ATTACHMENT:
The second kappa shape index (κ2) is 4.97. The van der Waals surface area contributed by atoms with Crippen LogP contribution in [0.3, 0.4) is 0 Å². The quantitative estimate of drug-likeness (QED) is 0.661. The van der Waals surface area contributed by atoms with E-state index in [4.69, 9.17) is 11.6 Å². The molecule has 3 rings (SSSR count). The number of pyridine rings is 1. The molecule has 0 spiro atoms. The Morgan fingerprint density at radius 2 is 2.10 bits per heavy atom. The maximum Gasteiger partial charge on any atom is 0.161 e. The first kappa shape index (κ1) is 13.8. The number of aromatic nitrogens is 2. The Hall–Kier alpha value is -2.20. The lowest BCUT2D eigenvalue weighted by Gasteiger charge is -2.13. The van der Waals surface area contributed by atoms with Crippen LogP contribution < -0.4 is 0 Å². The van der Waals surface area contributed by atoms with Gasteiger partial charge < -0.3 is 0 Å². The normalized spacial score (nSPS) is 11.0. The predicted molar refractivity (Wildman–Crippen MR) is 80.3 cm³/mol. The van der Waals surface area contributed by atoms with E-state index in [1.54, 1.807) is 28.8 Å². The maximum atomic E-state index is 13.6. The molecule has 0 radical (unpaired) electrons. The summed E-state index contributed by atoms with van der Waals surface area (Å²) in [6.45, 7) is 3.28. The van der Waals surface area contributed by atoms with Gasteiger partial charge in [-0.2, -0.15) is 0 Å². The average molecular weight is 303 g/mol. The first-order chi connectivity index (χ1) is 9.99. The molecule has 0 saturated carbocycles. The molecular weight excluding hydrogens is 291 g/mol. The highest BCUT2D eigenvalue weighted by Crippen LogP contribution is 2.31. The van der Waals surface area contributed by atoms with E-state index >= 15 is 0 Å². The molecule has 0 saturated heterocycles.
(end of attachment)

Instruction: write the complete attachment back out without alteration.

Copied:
The second kappa shape index (κ2) is 4.97. The van der Waals surface area contributed by atoms with Crippen LogP contribution in [0.3, 0.4) is 0 Å². The quantitative estimate of drug-likeness (QED) is 0.661. The van der Waals surface area contributed by atoms with E-state index in [4.69, 9.17) is 11.6 Å². The molecule has 3 rings (SSSR count). The number of pyridine rings is 1. The molecule has 0 spiro atoms. The Morgan fingerprint density at radius 2 is 2.10 bits per heavy atom. The maximum Gasteiger partial charge on any atom is 0.161 e. The first kappa shape index (κ1) is 13.8. The number of aromatic nitrogens is 2. The Hall–Kier alpha value is -2.20. The lowest BCUT2D eigenvalue weighted by Gasteiger charge is -2.13. The van der Waals surface area contributed by atoms with Crippen LogP contribution < -0.4 is 0 Å². The van der Waals surface area contributed by atoms with Gasteiger partial charge < -0.3 is 0 Å². The normalized spacial score (nSPS) is 11.0. The predicted molar refractivity (Wildman–Crippen MR) is 80.3 cm³/mol. The van der Waals surface area contributed by atoms with E-state index in [1.54, 1.807) is 28.8 Å². The maximum atomic E-state index is 13.6. The molecule has 0 radical (unpaired) electrons. The summed E-state index contributed by atoms with van der Waals surface area (Å²) in [6.45, 7) is 3.28. The van der Waals surface area contributed by atoms with Gasteiger partial charge in [-0.2, -0.15) is 0 Å². The average molecular weight is 303 g/mol. The first-order chi connectivity index (χ1) is 9.99. The molecule has 0 saturated carbocycles. The molecular weight excluding hydrogens is 291 g/mol. The highest BCUT2D eigenvalue weighted by Crippen LogP contribution is 2.31. The van der Waals surface area contributed by atoms with E-state index >= 15 is 0 Å². The molecule has 0 saturated heterocycles.